New York City Equal Benefits Law Invalidated By Appellate Division
Effective October 26, 2004, the City Council of New York enacted the "Equal Benefits Law." This legislation was passed despite being vetoed by Mayor Michael Bloomberg. The legislation amended the New York City Administrative Code Sec. 6-126 to require that companies with contracts with the City of New York valued at over $100,000 provide employees with domestic partners the same benefits as they provide to employees with spouses. Both employees who work at any of the covered City contractor's operations that are located within the City and employees who work at any of the City contractor's operations located outside the city but who work directly on fulfilling the requirements of the contract were provided with the right to domestic partner benefits.
On December 1, 2004 the Supreme Court, New York County, directed Mayor Bloomberg to immediately implement and enforce the law. Challengers to the law, including Mayor Bloomberg, continued to insist that the law created an advantage for companies located outside the city because businesses would be motivated to relocate outside the city in order to avoid unduly burdensome requirements for compliance and the consequences of non-compliance. Furthermore, challengers argued that the law is intolerant and discriminatory against religious organizations that do not recognize domestic partner relationships. The challengers appealed the court's decision directing implementation, and during the appeal enforcement was stayed per the parties' agreement.
On March 15, 2005, the New York Supreme Court, Appellate Division, First Department, issued a decision invalidating the law. In In Re Council of the City of New York v. Michael R. Bloomberg et. al, 2005 N.Y. Slip. Op. 01843, the Appellate Division held that the law was improperly enacted because the lower court ignored the issue of the statute's validity. As such, it violated a principal purpose of bringing a writ of mandamus and could theoretically "require the executive branch to enforce even the most patently unlawful legislation until a court order of nullification were obtained." Further, the Appellate Division stated that had the lower court looked at the preemption issues, it would have invalidated the statute because it is contrary to General Municipal Law provisions which "seek to protect the public by obtaining the best work at the lowest possible price, and to prevent favoritism, improvidence, fraud and corruption in the awarding of public contracts." In addition, the Appellate Division stated that the law intruded upon the requirements of the Federal Employee Retirement Income Security Act (ERISA) because it "mandate(s) employee benefit structures or their administration."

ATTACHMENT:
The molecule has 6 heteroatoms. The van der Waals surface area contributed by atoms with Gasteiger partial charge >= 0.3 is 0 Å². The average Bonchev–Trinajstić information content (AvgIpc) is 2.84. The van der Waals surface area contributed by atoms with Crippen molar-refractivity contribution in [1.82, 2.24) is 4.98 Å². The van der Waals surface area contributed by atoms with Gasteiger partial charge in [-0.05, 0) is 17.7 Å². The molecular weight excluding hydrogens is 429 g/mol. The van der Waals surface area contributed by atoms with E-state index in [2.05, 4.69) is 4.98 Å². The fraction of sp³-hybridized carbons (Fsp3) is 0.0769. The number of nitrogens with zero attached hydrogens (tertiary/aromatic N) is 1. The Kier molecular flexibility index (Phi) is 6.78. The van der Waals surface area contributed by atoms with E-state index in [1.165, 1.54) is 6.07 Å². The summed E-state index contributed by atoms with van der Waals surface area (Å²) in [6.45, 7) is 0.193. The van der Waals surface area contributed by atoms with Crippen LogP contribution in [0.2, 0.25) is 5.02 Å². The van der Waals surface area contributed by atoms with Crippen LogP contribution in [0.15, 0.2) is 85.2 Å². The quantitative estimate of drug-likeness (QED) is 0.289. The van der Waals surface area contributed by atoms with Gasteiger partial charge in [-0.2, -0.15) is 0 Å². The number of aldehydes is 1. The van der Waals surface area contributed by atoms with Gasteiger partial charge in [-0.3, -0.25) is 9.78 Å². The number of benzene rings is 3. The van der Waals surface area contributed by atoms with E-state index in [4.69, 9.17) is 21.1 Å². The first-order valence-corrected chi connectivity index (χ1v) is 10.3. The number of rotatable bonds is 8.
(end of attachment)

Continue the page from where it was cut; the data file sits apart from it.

At the request of Fordham University, Jackson Lewis LLP filed an amicus brief supporting the Mayor's arguments that the law should be invalidated on the ground of ERISA preemption and because, if enacted, it could exclude "longstanding responsible bidders" such as Fordham from obtaining New York City contracts. Jackson Lewis attorneys Joseph DeGiuseppe, Jr. and Jonathan M. Kozak prepared Fordham's amicus brief and assisted NYC Corporation Counsel attorneys in framing the ERISA preemption argument before the First Department. Many of the arguments set forth in the firm's amicus brief were recognized by the court in invalidating the law.